Supervisor Urges Precautions During Heat Wave

August 6th, 2018 – Islip Town Supervisor Angie Carpenter is reminding residents to take the necessary precautions during a heat wave in order to avoid heat stroke and illness. Meteorologists have issued a heat advisory throughout the Tri-State area.

“The frail elderly, children and animals are at a higher risk of heat stroke during a heat wave. I urge residents to follow the steps below to prevent falling ill in extreme temperatures. We want everyone to be in good health while enjoying the summertime,” said Islip Supervisor Angie Carpenter.

Below are tips for the entire family on how to stay in good health during the heat wave. Please hold onto this important information and place it in a prominent place in your home:

  • Sign up for eAlerts to stay informed on all weather related news and important information in the Town of Islip.
  • Listen to a NOAA Weather Radio for critical updates from the National Weather Service (NWS).
  • Never leave children or pets alone in enclosed vehicles.
  • Stay hydrated by drinking plenty of fluids even if you do not feel thirsty. Avoid drinks with caffeine or alcohol.
  • Eat small meals and eat more often.
  • Avoid extreme temperature changes.
  • Wear loose-fitting, lightweight, light-colored clothing. Avoid dark colors because they absorb the sun’s rays.
  • Slow down, stay indoors and avoid strenuous exercise during the hottest part of the day.
  • Postpone outdoor games and activities.
  • Use a buddy system when working in excessive heat.
  • Take frequent breaks if you must work outdoors.
  • Check on family, friends and neighbors who do not have air conditioning, who spend much of their time alone or who are more likely to be affected by the heat.
  • Check on your animals frequently to ensure that they are not suffering from the heat.



  • Their bodies don’t adjust as well to sudden changes in temperature.
  • Chronic medical conditions can change their body responses to heat.
  • Prescription medicines can impair their body’s ability to regulate temperature or even prevent sweating.



  • Drink plenty of cool water throughout the day (don’t rely on feeling thirsty!) and avoid alcohol and caffeine.
  • Eat cooling snacks like homemade popsicles (with cupcake liner as drip catcher), frozen peas, or slightly frozen grapes.
  • Eat light, cold meals like chicken or pasta salad instead of heavy, hot dishes like pot roast.
  • Place a cool washcloth on the back of the neck and a pan of cool water close by to periodically re-cool the towel.
  • Sit with feet in a pan of cool (but not too cold) water.
  • Keep the house as cool as possible by keeping shades closed during the hottest part of the day and using inexpensive solar curtains.
  • Wear layers of lightweight clothing in light colored cotton so it’s easy to adjust to the temperature throughout the day by removing or adding layers.
  • Visit a public cooling center like a recreation center, senior center, library, coffee shop, or shopping mall. For a list of Town of Islip centers click here.
  • Take a cool shower, bath, or washcloth wipe-down. For maximum cooling, keep the water just below body temperature.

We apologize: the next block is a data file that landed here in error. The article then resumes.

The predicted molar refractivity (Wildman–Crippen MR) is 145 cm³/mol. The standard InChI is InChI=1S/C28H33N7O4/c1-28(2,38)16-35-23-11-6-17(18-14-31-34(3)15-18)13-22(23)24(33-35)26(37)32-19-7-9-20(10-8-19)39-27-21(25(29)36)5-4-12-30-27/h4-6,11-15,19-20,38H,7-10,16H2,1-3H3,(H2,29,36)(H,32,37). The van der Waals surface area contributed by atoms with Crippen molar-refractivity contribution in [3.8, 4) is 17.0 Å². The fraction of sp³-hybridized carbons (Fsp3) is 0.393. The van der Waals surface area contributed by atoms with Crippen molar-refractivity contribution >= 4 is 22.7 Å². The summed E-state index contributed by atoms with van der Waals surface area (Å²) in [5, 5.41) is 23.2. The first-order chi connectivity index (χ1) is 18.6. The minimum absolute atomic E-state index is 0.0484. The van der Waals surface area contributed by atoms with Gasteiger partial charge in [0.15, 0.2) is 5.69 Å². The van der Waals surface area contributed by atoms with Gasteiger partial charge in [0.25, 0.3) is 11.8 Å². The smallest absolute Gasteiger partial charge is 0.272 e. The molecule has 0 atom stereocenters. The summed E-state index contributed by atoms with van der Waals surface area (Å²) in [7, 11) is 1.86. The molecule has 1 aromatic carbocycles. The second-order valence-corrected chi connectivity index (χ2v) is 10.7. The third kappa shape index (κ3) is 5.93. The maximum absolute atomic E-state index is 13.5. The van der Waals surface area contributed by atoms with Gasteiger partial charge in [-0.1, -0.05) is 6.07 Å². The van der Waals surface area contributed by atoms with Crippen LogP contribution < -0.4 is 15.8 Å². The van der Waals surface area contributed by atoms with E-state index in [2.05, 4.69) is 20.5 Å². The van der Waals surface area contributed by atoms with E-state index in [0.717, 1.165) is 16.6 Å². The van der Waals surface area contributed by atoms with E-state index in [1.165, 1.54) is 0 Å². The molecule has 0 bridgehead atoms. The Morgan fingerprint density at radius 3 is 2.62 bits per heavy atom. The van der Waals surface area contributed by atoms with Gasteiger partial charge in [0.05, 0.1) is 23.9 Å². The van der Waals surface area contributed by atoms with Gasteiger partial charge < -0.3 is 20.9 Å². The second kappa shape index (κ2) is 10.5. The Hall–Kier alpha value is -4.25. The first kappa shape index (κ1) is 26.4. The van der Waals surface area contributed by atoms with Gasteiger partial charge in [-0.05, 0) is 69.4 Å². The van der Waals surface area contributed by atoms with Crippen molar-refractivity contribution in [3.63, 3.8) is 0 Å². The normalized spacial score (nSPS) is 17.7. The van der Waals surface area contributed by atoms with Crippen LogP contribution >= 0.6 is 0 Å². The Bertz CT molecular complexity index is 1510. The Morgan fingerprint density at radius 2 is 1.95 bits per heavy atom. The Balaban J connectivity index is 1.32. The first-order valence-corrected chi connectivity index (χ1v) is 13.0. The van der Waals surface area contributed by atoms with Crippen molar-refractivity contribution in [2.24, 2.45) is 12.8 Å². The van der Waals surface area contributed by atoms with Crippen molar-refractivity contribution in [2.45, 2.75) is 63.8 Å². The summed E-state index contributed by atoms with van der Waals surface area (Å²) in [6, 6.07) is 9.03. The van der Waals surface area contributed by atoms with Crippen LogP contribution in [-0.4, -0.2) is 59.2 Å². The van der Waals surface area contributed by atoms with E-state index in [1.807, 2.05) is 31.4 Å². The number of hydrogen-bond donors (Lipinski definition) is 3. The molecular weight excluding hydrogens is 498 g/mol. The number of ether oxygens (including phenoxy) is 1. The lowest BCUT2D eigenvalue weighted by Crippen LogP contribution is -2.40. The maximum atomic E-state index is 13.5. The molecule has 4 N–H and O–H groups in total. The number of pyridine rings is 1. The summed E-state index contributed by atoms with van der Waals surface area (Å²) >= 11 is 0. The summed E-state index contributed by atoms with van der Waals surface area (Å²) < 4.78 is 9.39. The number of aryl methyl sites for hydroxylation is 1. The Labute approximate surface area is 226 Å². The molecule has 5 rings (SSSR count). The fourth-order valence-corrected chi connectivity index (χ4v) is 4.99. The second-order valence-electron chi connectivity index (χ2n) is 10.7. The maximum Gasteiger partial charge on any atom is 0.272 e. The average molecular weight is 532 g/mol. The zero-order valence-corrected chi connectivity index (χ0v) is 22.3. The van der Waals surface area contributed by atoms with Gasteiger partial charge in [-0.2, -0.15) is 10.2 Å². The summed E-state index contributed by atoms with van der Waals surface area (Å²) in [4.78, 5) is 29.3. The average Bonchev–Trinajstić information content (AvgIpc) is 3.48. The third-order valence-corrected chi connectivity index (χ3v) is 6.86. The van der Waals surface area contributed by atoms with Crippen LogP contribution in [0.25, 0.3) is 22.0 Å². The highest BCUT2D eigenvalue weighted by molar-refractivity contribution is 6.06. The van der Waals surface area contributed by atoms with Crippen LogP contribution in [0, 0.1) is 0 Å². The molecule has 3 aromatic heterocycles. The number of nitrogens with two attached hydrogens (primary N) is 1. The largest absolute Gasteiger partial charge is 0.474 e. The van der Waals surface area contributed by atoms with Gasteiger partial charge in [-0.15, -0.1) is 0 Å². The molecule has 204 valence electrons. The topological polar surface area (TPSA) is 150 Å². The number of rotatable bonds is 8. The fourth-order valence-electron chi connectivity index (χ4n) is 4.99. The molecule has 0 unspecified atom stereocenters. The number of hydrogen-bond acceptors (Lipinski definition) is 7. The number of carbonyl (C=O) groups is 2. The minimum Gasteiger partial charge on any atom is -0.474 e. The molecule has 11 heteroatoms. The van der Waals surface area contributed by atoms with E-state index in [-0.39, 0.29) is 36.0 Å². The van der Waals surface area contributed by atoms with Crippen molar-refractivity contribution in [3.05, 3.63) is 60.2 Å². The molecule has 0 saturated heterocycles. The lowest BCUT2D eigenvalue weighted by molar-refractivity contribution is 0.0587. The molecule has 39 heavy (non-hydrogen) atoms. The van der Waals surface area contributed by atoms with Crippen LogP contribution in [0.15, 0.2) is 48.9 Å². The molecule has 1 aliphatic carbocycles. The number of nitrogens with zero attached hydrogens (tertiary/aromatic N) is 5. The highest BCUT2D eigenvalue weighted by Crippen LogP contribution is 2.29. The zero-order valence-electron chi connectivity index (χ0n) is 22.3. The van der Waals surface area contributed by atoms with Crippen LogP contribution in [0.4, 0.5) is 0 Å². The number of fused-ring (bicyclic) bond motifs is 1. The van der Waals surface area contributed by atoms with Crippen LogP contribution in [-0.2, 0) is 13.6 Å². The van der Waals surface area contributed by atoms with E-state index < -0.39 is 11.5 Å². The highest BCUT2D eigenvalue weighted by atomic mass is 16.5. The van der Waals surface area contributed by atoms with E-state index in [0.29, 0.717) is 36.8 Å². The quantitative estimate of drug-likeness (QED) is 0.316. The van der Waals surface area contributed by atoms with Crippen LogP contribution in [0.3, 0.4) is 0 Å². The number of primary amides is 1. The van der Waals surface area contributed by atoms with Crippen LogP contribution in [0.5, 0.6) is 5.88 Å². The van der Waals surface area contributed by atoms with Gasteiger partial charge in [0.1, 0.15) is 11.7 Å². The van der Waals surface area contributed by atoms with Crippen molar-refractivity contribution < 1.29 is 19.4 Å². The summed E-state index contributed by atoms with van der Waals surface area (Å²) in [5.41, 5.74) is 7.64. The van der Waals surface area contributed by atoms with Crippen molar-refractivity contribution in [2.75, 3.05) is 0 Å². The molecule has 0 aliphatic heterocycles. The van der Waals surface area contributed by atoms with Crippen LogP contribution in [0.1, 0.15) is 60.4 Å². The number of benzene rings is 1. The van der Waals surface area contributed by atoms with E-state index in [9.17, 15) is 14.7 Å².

• Cover up with a flexible ice blanket – use a thin towel to keep the ice away from direct skin contact.



If you have young ones new to the outdoors, or you would like to take your baby for a walk in the stroller, be mindful of the time of day. The CDC recommends limiting outdoor activity to when it's coolest, like morning and evening hours. The American Academy of Pediatrics (AAP) further cautions against outdoor activities between 10 a.m. and 4 p.m. Midday is a great time to instead head inside for lunch and a nap.



When you do go outside, make sure to generously apply sunscreen first. The CDC recommends an SPF of 15 or more (along with a hat and sunglasses) 15 to 30 minutes before sun exposures. The AAP recommends shade and adequate clothing as the first line of sun defense for babies under 6 months old, but even those little ones should get a small amount of sunscreen on areas like the face and the back of their hands.



When the sun's rays are intense parents naturally look for ways to keep the sun off a baby's delicate skin, but experts warn the common practice of draping a blanket (even a very thin muslin one) over a stroller or car seat can increase a baby's temperature drastically. Instead of draping a blanket over the stroller, parents should make use of canopies that attach to the stroller but don't trap the heat, and should seek shade for the baby as much as possible.



According to the World Health Organization, babies under 6 months old do not need water, but older children should be offered plenty on hot days, says the CDC. Bottle fed babies may require more frequent formula feeds in order to stay hydrated in the heat, and breastfeeding babies may want to nurse more than usual during hot weather. That means nursing mothers will need to make sure they’re well hydrated, too.



The CDC recommends people make use of air-conditioned spaces as much as possible during heat waves. For those who don't have AC at home, a trip to the mall or a public library (especially during those really hot mid-day hours) can provide some relief and help your family keep cool even when you venture back out into the heat.



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